Evaluating the impact of a food co-op

The establishment of food co-ops appears to be a promising solution for improving geographical access to nutritious foods, diet quality, and the vitality and well-being of community life, for small communities in particular. The evaluation thus enables us to determine whether the expected effects on access, nutrition, vitality, and well-being have been achieved.

To assess the real effects of establishing co-ops, the EffICAS team uses questionnaires. Analysis of the responses reveals whether changes have occurred in buying habits, perception of the food environment, diet quality, individual health, and the vitality and well-being of community life as a result of the co-op’s opening.

Gathering information

In the EffICAS study, citizens living in communities where food co-op projects are being developed fill in questionnaires before and after the co-ops open.

Recruitment strategies

Ideally, a significant number of people from the population of interest would respond to the initial questionnaire (pre-establishment) and subsequent ones (after the co-op has opened). A large sample makes it possible to account for possible loss to follow-up and to maintain the ability to compare data in order to detect effects over time.

There are a number of ways to help recruit survey respondents. The best way is to travel to communities to recruit participants, and to have a resource person to recruit and help participants fill in the questionnaires.

As this avenue proved impossible in the EffICAS study—the first data collection (2021) took place in the midst of the COVID-19 pandemic—various communication strategies were used to publicize it and to recruit participants:

  • Creation of an advertising campaign on Facebook and Instagram;
  • Advertising on the radio, in local newspapers, and parish bulletins;
  • Posters presenting the study in public places in the communities under study;
  • Presentation of the study at municipal council meetings, boards of directors, or provisional co-op committees;
  • Promotion of the study in the social networks and contacts of various provincial, regional, and local players;
  • Involvement of citizens in the study to raise awareness in their community;
  • Survey of interest in participating in the study by a polling firm using the residential telephone numbers of people living in the communities concerned;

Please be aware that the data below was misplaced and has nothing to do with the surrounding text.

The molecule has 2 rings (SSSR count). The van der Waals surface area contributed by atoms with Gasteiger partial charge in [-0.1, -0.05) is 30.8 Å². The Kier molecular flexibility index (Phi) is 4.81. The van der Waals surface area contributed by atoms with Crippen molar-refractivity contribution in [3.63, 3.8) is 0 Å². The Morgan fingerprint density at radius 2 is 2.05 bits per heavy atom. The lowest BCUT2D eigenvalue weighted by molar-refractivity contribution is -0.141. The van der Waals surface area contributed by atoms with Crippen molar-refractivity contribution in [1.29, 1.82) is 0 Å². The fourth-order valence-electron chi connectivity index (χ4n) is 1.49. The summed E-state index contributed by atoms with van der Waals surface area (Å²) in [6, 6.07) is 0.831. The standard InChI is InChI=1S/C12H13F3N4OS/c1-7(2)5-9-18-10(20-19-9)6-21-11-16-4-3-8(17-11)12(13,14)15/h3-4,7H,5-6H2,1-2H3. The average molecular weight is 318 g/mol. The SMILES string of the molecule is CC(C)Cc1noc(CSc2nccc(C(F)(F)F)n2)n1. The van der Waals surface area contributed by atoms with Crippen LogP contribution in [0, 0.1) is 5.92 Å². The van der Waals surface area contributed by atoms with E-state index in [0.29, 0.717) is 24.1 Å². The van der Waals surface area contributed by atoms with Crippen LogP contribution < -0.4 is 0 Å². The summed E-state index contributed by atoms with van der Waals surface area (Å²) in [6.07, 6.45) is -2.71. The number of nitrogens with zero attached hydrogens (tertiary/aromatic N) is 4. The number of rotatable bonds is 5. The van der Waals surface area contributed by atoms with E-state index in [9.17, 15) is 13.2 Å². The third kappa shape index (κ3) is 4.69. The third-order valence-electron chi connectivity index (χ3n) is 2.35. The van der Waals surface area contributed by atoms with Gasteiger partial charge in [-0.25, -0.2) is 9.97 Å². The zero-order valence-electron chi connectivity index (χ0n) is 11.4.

• Questionnaires mailed to all postal addresses in the community under study.

Tools used in the EffICAS study to assess effects

The evaluation tools could be used in other situations, such as to take a snapshot of the situation at a given point in time, or to evaluate the changes that have occurred following the implementation of an intervention on the food environment.

These tools, came from the work of other researchers and public health organizations, take the form of questions to be inserted into a questionnaire that would be submitted to the target population. Depending on what is needed, these tools can be used separately, together, or in combination with other tools.

Interpretation of results

The evaluation of effects can be based on a comparison of the results obtained with the anticipated effects. But to properly interpret these results, it is useful to examine the context’s potential influence on them. This review could also be used to identify factors that have influenced the establishment of the co-op and the production of effects.

For example, if no change has been observed in the frequency of fruit and vegetable consumption among the target population, but the new co-op does not sell fruit and vegetables, it is difficult to conclude that its establishment is not increasing consumption. Rather, the lack of effect observed should be qualified by the fact that access to fruit and vegetables in the community has not improved.

Here are a few ideas for examining the context. Involving people from the community in which we work encourages richer reflection.

  • Did the intervention go as planned?
    The effects of an intervention that has not taken place cannot be evaluated. It is also important to know whether the intervention took place with less intensity than planned, or whether certain components were not put in place.
  • What was the food access in the area like before the co-op was established?
    Were there many businesses offering nutritious foods, or did the area have poor access to these foods?
  • Is there a variety of nutritious foods for sale at a reasonable price in the co-op?
  • Has the community embraced the new store as a place to shop? If no, why?
  • Are community members customers of the co-op? If so, how often do they buy food?
  • Do customers buy food with nutritious foods? If no, why?
  • Is the customer experience positive (quality of service, opening hours, payment methods)? If no, why?
  • Are there any contextual factors external to the co-op that could have influenced the achievement of objectives (e.g., change in unemployment rate in the region, major food supply difficulties, natural disaster, negative event in the community, negative political climate)?
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